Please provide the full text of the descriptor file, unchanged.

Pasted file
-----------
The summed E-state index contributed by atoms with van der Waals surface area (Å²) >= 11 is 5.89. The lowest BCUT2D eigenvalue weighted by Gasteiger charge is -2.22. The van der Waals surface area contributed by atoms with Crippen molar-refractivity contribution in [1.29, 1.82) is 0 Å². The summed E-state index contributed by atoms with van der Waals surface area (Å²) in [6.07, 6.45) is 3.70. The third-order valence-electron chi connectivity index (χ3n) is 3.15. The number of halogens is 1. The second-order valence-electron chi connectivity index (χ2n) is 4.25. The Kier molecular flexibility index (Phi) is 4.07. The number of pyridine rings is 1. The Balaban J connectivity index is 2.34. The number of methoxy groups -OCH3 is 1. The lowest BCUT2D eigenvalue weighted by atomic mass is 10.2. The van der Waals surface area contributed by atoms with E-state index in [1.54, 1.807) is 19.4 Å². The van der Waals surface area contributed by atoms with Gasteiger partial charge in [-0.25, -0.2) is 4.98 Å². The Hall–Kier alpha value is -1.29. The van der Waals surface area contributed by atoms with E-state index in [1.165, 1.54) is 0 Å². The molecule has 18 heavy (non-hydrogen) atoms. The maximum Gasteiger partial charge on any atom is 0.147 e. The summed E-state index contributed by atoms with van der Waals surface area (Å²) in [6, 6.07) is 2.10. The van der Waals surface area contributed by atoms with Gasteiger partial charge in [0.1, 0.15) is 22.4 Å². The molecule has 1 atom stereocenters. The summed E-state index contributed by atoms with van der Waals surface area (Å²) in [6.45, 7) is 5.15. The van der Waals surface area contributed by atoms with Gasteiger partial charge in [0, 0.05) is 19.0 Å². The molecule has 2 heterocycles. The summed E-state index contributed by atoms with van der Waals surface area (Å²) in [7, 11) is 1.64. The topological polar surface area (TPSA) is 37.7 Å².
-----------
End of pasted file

The summed E-state index contributed by atoms with van der Waals surface area (Å²) >= 11 is 5.89. The lowest BCUT2D eigenvalue weighted by Gasteiger charge is -2.22. The van der Waals surface area contributed by atoms with Crippen molar-refractivity contribution in [1.29, 1.82) is 0 Å². The summed E-state index contributed by atoms with van der Waals surface area (Å²) in [6.07, 6.45) is 3.70. The third-order valence-electron chi connectivity index (χ3n) is 3.15. The number of halogens is 1. The second-order valence-electron chi connectivity index (χ2n) is 4.25. The Kier molecular flexibility index (Phi) is 4.07. The number of pyridine rings is 1. The Balaban J connectivity index is 2.34. The number of methoxy groups -OCH3 is 1. The lowest BCUT2D eigenvalue weighted by atomic mass is 10.2. The van der Waals surface area contributed by atoms with E-state index in [1.54, 1.807) is 19.4 Å². The van der Waals surface area contributed by atoms with Gasteiger partial charge in [-0.25, -0.2) is 4.98 Å². The Hall–Kier alpha value is -1.29. The van der Waals surface area contributed by atoms with E-state index in [1.165, 1.54) is 0 Å². The molecule has 18 heavy (non-hydrogen) atoms. The maximum Gasteiger partial charge on any atom is 0.147 e. The summed E-state index contributed by atoms with van der Waals surface area (Å²) in [6, 6.07) is 2.10. The van der Waals surface area contributed by atoms with Gasteiger partial charge in [0.1, 0.15) is 22.4 Å². The molecule has 1 atom stereocenters. The summed E-state index contributed by atoms with van der Waals surface area (Å²) in [6.45, 7) is 5.15. The van der Waals surface area contributed by atoms with Gasteiger partial charge in [0, 0.05) is 19.0 Å². The molecule has 2 heterocycles. The summed E-state index contributed by atoms with van der Waals surface area (Å²) in [7, 11) is 1.64. The topological polar surface area (TPSA) is 37.7 Å².